Pinker partially explains the Curse of Knowledge through the phenomenon of chunking. To process information we store it in chunks, and communication requires whoever we are communicating with to be able to decode these chunks of information. If our reader doesn’t possess the same chunks that we are using to communicate, then we might as well be speaking in gobbledegook. The solution seems straightforward – we must go the extra mile and break down our chunks so that they match the repertoire of our audience. If only things were so simple. Pinker explains that a reason academics find this so difficult is the fear that ‘if our readers do know the lingo, we might be insulting their intelligence by spelling it out’ and that we would prefer to ‘run the risk of confusing them while at least appearing to be sophisticated than take a chance at belaboring the obvious while striking them as naive or condescending’. According to Pinker we need to recognise that we often overestimate our audience’s understanding of the abstract language we use.
Another concept Pinker borrows from cognitive psychology to explain the Curse of Knowledge is functional fixity. In a classic experiment participants are given a candle, a book of matches and a box of thumbtacks and asked to attach the candle to the wall without it dripping on the floor. Participants typically fail to realise that the box of thumbtacks could be tacked to the wall and used to hold the candle, they fail to see that objects can have uses other than their intended function. According to Pinker, academics face the same problem, ‘expertise can make our thoughts more idiosyncratic and thus harder to share: as we become familiar with something, we think about it more in terms of the use we put it to and less in terms of what it looks like and what it is made of’.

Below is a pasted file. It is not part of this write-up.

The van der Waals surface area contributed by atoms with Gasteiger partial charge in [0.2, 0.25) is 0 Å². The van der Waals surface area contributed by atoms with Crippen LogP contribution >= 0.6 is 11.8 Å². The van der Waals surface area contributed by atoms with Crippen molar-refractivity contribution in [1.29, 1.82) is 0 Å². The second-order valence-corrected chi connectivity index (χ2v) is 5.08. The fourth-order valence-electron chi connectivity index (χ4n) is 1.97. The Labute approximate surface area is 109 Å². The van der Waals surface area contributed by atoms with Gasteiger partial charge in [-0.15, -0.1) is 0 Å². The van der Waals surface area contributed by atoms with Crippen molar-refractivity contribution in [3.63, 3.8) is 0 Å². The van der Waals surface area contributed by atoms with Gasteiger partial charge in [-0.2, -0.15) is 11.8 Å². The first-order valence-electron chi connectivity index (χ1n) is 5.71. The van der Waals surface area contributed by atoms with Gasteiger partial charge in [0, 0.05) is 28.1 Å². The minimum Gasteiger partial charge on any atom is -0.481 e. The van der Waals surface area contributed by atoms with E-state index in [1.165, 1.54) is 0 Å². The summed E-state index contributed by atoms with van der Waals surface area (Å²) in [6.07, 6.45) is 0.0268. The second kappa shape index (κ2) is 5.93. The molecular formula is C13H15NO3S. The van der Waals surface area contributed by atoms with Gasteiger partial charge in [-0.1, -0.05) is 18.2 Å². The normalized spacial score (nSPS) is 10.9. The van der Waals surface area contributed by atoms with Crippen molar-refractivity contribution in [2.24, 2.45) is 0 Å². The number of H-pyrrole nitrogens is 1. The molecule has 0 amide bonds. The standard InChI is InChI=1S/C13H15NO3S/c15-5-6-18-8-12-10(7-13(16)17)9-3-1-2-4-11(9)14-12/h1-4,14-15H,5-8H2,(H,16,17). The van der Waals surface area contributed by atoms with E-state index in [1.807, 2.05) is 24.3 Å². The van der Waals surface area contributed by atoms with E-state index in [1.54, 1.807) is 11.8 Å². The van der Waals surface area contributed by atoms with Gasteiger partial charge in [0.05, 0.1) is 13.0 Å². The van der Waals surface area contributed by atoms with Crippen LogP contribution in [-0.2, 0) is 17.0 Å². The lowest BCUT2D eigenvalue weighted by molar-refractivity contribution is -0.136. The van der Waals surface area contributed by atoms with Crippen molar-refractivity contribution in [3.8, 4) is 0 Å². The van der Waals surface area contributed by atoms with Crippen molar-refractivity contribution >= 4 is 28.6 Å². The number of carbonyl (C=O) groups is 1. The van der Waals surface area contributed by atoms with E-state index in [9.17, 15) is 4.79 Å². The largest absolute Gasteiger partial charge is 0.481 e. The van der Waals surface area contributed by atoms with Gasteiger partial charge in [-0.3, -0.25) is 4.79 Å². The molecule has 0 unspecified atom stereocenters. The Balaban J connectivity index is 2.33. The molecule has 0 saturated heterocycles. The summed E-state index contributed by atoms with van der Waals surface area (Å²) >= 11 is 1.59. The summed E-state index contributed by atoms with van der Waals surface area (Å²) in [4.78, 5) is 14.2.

Another related reason academic writing can be so troublesome is a ‘dangerous weapon called nominalization: making something into a noun’. Pinker cites as an example of functional fixity the following sentence from the methods section of a research paper: ‘Participants read assertions whose veracity was either affirmed or denied by the subsequent presentation of an assessment word.’ Pinker translates this as: ‘We presented participants with a sentence, followed by the word TRUE or FALSE.’ It is notable that Pinker’s plain English translation uses fewer words than the version from the paper, but also manages to be far less cognitively taxing. Pinker uses this example to demonstrate how functional fixity can explain bad writing – the academic uses the term ‘assessment word’ because ‘that’s why he put it there’ – but this information isn’t useful to the reader, nor is it any more precise, we’d much rather be spoken to in plain English, but this isn’t how we think. The skill of good writing is the ability to adapt the language we use when we process information into language that can be easily understood by others.
Allen Lane; 2014; Hb £20.00
Reviewed by Neurobonkers who is a freelance science writer and blogger (neurobonkers.com)